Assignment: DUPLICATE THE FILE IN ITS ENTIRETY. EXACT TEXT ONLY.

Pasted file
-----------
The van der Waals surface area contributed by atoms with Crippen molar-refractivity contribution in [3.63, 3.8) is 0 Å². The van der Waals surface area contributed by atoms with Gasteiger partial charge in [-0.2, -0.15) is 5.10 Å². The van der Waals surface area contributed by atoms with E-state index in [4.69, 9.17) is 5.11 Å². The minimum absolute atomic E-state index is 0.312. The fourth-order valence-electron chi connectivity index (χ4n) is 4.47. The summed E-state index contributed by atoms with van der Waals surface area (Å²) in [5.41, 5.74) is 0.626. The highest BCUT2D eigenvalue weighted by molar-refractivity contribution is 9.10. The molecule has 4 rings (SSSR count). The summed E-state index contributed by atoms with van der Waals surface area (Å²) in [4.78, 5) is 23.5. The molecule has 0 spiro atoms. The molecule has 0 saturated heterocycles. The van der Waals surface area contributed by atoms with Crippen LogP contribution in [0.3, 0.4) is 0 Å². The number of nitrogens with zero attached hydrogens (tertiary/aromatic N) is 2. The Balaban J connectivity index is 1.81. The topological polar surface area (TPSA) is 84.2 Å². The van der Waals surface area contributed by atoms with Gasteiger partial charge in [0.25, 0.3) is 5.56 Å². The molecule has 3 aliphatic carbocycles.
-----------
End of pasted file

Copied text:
The van der Waals surface area contributed by atoms with Crippen molar-refractivity contribution in [3.63, 3.8) is 0 Å². The van der Waals surface area contributed by atoms with Gasteiger partial charge in [-0.2, -0.15) is 5.10 Å². The van der Waals surface area contributed by atoms with E-state index in [4.69, 9.17) is 5.11 Å². The minimum absolute atomic E-state index is 0.312. The fourth-order valence-electron chi connectivity index (χ4n) is 4.47. The summed E-state index contributed by atoms with van der Waals surface area (Å²) in [5.41, 5.74) is 0.626. The highest BCUT2D eigenvalue weighted by molar-refractivity contribution is 9.10. The molecule has 4 rings (SSSR count). The summed E-state index contributed by atoms with van der Waals surface area (Å²) in [4.78, 5) is 23.5. The molecule has 0 spiro atoms. The molecule has 0 saturated heterocycles. The van der Waals surface area contributed by atoms with Crippen LogP contribution in [0.3, 0.4) is 0 Å². The number of nitrogens with zero attached hydrogens (tertiary/aromatic N) is 2. The Balaban J connectivity index is 1.81. The topological polar surface area (TPSA) is 84.2 Å². The van der Waals surface area contributed by atoms with Gasteiger partial charge in [0.25, 0.3) is 5.56 Å². The molecule has 3 aliphatic carbocycles.